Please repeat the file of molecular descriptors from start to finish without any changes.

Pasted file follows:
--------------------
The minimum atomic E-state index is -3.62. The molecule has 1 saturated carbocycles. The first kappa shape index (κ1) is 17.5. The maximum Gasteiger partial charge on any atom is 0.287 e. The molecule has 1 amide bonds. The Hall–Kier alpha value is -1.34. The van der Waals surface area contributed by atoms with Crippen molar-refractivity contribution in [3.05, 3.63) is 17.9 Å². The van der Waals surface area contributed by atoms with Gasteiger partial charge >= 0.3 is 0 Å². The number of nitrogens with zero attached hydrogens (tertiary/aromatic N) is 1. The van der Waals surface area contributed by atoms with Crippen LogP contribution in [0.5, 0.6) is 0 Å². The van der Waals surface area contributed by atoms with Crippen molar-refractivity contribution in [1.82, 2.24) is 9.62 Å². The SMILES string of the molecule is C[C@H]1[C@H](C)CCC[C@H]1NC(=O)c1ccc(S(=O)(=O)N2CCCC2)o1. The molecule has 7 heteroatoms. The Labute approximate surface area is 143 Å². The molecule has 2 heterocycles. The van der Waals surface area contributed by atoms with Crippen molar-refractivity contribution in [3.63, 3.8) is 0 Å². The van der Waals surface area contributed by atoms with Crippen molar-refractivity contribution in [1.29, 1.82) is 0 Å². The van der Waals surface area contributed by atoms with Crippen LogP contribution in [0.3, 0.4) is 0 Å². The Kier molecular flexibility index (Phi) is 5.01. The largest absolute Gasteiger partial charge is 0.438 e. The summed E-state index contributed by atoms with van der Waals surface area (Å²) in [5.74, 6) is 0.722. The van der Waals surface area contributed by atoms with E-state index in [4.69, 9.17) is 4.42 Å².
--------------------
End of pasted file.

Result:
The minimum atomic E-state index is -3.62. The molecule has 1 saturated carbocycles. The first kappa shape index (κ1) is 17.5. The maximum Gasteiger partial charge on any atom is 0.287 e. The molecule has 1 amide bonds. The Hall–Kier alpha value is -1.34. The van der Waals surface area contributed by atoms with Crippen molar-refractivity contribution in [3.05, 3.63) is 17.9 Å². The van der Waals surface area contributed by atoms with Gasteiger partial charge >= 0.3 is 0 Å². The number of nitrogens with zero attached hydrogens (tertiary/aromatic N) is 1. The van der Waals surface area contributed by atoms with Crippen LogP contribution in [0.5, 0.6) is 0 Å². The van der Waals surface area contributed by atoms with Crippen molar-refractivity contribution in [1.82, 2.24) is 9.62 Å². The SMILES string of the molecule is C[C@H]1[C@H](C)CCC[C@H]1NC(=O)c1ccc(S(=O)(=O)N2CCCC2)o1. The molecule has 7 heteroatoms. The Labute approximate surface area is 143 Å². The molecule has 2 heterocycles. The van der Waals surface area contributed by atoms with Crippen molar-refractivity contribution in [3.63, 3.8) is 0 Å². The van der Waals surface area contributed by atoms with Crippen molar-refractivity contribution in [1.29, 1.82) is 0 Å². The van der Waals surface area contributed by atoms with Crippen LogP contribution in [0.3, 0.4) is 0 Å². The Kier molecular flexibility index (Phi) is 5.01. The largest absolute Gasteiger partial charge is 0.438 e. The summed E-state index contributed by atoms with van der Waals surface area (Å²) in [5.74, 6) is 0.722. The van der Waals surface area contributed by atoms with E-state index in [4.69, 9.17) is 4.42 Å².